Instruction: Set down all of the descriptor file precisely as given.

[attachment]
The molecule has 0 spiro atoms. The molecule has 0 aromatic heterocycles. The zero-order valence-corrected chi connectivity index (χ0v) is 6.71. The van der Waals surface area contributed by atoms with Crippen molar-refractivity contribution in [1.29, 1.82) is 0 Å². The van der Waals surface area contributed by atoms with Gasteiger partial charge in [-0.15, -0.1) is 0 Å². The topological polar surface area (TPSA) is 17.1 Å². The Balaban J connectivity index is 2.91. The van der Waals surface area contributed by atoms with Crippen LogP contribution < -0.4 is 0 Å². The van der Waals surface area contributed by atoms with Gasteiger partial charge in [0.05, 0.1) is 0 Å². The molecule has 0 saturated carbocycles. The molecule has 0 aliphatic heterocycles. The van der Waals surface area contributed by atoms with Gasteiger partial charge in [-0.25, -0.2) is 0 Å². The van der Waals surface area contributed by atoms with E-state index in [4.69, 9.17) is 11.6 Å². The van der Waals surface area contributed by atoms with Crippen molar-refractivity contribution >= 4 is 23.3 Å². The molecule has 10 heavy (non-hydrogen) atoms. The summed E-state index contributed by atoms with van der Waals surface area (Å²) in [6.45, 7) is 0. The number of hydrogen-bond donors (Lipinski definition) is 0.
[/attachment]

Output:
The molecule has 0 spiro atoms. The molecule has 0 aromatic heterocycles. The zero-order valence-corrected chi connectivity index (χ0v) is 6.71. The van der Waals surface area contributed by atoms with Crippen molar-refractivity contribution in [1.29, 1.82) is 0 Å². The van der Waals surface area contributed by atoms with Gasteiger partial charge in [-0.15, -0.1) is 0 Å². The topological polar surface area (TPSA) is 17.1 Å². The Balaban J connectivity index is 2.91. The van der Waals surface area contributed by atoms with Crippen LogP contribution < -0.4 is 0 Å². The van der Waals surface area contributed by atoms with Gasteiger partial charge in [0.05, 0.1) is 0 Å². The molecule has 0 saturated carbocycles. The molecule has 0 aliphatic heterocycles. The van der Waals surface area contributed by atoms with Gasteiger partial charge in [-0.25, -0.2) is 0 Å². The van der Waals surface area contributed by atoms with E-state index in [4.69, 9.17) is 11.6 Å². The van der Waals surface area contributed by atoms with Crippen molar-refractivity contribution >= 4 is 23.3 Å². The molecule has 10 heavy (non-hydrogen) atoms. The summed E-state index contributed by atoms with van der Waals surface area (Å²) in [6.45, 7) is 0. The number of hydrogen-bond donors (Lipinski definition) is 0.